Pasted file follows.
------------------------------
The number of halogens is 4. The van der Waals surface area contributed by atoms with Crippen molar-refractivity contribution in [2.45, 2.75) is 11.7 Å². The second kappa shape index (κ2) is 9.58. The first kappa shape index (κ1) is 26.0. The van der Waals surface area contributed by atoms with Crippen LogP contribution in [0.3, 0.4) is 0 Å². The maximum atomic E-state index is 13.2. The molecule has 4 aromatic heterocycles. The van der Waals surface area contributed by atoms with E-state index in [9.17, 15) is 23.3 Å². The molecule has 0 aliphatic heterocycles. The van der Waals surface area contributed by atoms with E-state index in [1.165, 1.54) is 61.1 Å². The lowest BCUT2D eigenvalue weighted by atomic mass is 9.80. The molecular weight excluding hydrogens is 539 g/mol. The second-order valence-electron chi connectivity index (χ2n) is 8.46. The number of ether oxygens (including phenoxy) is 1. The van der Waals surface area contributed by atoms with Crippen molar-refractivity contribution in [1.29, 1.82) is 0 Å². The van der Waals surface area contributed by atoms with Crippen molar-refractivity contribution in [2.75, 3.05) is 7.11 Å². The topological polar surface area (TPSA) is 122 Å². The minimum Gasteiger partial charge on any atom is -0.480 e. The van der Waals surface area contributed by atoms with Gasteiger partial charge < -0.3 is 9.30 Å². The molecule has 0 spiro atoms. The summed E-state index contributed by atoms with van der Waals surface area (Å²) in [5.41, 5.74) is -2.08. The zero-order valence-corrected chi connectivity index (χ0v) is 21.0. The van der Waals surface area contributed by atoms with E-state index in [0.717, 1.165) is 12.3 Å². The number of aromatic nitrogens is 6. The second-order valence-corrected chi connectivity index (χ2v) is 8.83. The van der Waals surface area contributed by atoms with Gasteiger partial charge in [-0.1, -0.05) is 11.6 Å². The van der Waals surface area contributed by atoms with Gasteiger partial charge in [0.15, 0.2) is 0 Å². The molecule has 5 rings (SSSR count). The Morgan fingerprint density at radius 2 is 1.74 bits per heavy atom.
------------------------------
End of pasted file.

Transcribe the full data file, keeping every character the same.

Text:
The number of halogens is 4. The van der Waals surface area contributed by atoms with Crippen molar-refractivity contribution in [2.45, 2.75) is 11.7 Å². The second kappa shape index (κ2) is 9.58. The first kappa shape index (κ1) is 26.0. The van der Waals surface area contributed by atoms with Crippen LogP contribution in [0.3, 0.4) is 0 Å². The maximum atomic E-state index is 13.2. The molecule has 4 aromatic heterocycles. The van der Waals surface area contributed by atoms with E-state index in [9.17, 15) is 23.3 Å². The molecule has 0 aliphatic heterocycles. The van der Waals surface area contributed by atoms with E-state index in [1.165, 1.54) is 61.1 Å². The lowest BCUT2D eigenvalue weighted by atomic mass is 9.80. The molecular weight excluding hydrogens is 539 g/mol. The second-order valence-electron chi connectivity index (χ2n) is 8.46. The number of ether oxygens (including phenoxy) is 1. The van der Waals surface area contributed by atoms with Crippen molar-refractivity contribution in [1.29, 1.82) is 0 Å². The van der Waals surface area contributed by atoms with Crippen molar-refractivity contribution in [2.75, 3.05) is 7.11 Å². The topological polar surface area (TPSA) is 122 Å². The minimum Gasteiger partial charge on any atom is -0.480 e. The van der Waals surface area contributed by atoms with Gasteiger partial charge < -0.3 is 9.30 Å². The molecule has 0 spiro atoms. The summed E-state index contributed by atoms with van der Waals surface area (Å²) in [5.41, 5.74) is -2.08. The zero-order valence-corrected chi connectivity index (χ0v) is 21.0. The van der Waals surface area contributed by atoms with E-state index in [0.717, 1.165) is 12.3 Å². The number of aromatic nitrogens is 6. The second-order valence-corrected chi connectivity index (χ2v) is 8.83. The van der Waals surface area contributed by atoms with Gasteiger partial charge in [-0.1, -0.05) is 11.6 Å². The van der Waals surface area contributed by atoms with Gasteiger partial charge in [0.15, 0.2) is 0 Å². The molecule has 5 rings (SSSR count). The Morgan fingerprint density at radius 2 is 1.74 bits per heavy atom.